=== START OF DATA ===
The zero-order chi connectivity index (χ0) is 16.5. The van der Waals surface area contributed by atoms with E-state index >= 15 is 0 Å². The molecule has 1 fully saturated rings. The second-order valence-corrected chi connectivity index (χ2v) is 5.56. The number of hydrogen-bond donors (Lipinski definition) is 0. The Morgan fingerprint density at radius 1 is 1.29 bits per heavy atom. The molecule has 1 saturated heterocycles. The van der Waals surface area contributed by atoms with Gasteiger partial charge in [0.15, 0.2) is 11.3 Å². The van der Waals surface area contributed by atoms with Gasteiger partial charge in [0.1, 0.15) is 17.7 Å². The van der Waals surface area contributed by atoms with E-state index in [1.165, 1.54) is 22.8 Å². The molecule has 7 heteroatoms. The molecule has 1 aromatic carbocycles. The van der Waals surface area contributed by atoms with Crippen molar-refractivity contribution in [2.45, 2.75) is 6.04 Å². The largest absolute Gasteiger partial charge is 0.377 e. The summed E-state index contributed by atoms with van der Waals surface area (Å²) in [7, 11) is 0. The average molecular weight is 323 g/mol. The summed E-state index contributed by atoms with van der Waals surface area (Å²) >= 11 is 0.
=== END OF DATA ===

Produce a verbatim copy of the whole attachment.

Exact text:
The zero-order chi connectivity index (χ0) is 16.5. The van der Waals surface area contributed by atoms with E-state index >= 15 is 0 Å². The molecule has 1 fully saturated rings. The second-order valence-corrected chi connectivity index (χ2v) is 5.56. The number of hydrogen-bond donors (Lipinski definition) is 0. The Morgan fingerprint density at radius 1 is 1.29 bits per heavy atom. The molecule has 1 saturated heterocycles. The van der Waals surface area contributed by atoms with Gasteiger partial charge in [0.15, 0.2) is 11.3 Å². The van der Waals surface area contributed by atoms with Gasteiger partial charge in [0.1, 0.15) is 17.7 Å². The van der Waals surface area contributed by atoms with E-state index in [1.165, 1.54) is 22.8 Å². The molecule has 7 heteroatoms. The molecule has 1 aromatic carbocycles. The van der Waals surface area contributed by atoms with Crippen molar-refractivity contribution in [2.45, 2.75) is 6.04 Å². The largest absolute Gasteiger partial charge is 0.377 e. The summed E-state index contributed by atoms with van der Waals surface area (Å²) in [7, 11) is 0. The average molecular weight is 323 g/mol. The summed E-state index contributed by atoms with van der Waals surface area (Å²) >= 11 is 0.